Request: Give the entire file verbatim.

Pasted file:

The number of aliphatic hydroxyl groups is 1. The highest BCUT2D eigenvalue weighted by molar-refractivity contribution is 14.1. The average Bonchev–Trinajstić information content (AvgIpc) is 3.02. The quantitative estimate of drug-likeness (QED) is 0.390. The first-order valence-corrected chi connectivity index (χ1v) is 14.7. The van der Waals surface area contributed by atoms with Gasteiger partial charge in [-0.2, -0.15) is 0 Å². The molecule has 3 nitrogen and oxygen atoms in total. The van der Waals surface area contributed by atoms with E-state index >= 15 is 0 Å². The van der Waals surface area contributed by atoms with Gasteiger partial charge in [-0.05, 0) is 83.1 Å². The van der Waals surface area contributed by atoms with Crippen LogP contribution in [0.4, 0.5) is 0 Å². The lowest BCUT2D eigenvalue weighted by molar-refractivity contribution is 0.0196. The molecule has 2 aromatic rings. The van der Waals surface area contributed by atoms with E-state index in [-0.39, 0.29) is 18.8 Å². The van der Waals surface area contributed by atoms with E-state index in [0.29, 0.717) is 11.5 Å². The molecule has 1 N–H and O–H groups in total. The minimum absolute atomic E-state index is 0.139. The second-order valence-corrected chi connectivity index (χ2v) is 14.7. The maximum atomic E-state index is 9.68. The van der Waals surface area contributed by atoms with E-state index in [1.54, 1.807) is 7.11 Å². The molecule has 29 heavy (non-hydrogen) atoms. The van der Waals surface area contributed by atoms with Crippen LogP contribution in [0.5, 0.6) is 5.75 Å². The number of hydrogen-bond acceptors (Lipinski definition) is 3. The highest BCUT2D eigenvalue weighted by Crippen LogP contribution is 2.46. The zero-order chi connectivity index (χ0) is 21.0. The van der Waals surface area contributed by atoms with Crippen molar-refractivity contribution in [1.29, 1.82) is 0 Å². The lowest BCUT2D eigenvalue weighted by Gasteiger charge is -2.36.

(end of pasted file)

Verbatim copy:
The number of aliphatic hydroxyl groups is 1. The highest BCUT2D eigenvalue weighted by molar-refractivity contribution is 14.1. The average Bonchev–Trinajstić information content (AvgIpc) is 3.02. The quantitative estimate of drug-likeness (QED) is 0.390. The first-order valence-corrected chi connectivity index (χ1v) is 14.7. The van der Waals surface area contributed by atoms with Gasteiger partial charge in [-0.2, -0.15) is 0 Å². The molecule has 3 nitrogen and oxygen atoms in total. The van der Waals surface area contributed by atoms with E-state index >= 15 is 0 Å². The van der Waals surface area contributed by atoms with Gasteiger partial charge in [-0.05, 0) is 83.1 Å². The van der Waals surface area contributed by atoms with Crippen LogP contribution in [0.4, 0.5) is 0 Å². The lowest BCUT2D eigenvalue weighted by molar-refractivity contribution is 0.0196. The molecule has 2 aromatic rings. The van der Waals surface area contributed by atoms with E-state index in [-0.39, 0.29) is 18.8 Å². The van der Waals surface area contributed by atoms with E-state index in [0.29, 0.717) is 11.5 Å². The molecule has 1 N–H and O–H groups in total. The minimum absolute atomic E-state index is 0.139. The second-order valence-corrected chi connectivity index (χ2v) is 14.7. The maximum atomic E-state index is 9.68. The van der Waals surface area contributed by atoms with E-state index in [1.54, 1.807) is 7.11 Å². The molecule has 29 heavy (non-hydrogen) atoms. The van der Waals surface area contributed by atoms with Crippen LogP contribution in [0.5, 0.6) is 5.75 Å². The number of hydrogen-bond acceptors (Lipinski definition) is 3. The highest BCUT2D eigenvalue weighted by Crippen LogP contribution is 2.46. The zero-order chi connectivity index (χ0) is 21.0. The van der Waals surface area contributed by atoms with Crippen molar-refractivity contribution in [1.29, 1.82) is 0 Å². The lowest BCUT2D eigenvalue weighted by Gasteiger charge is -2.36.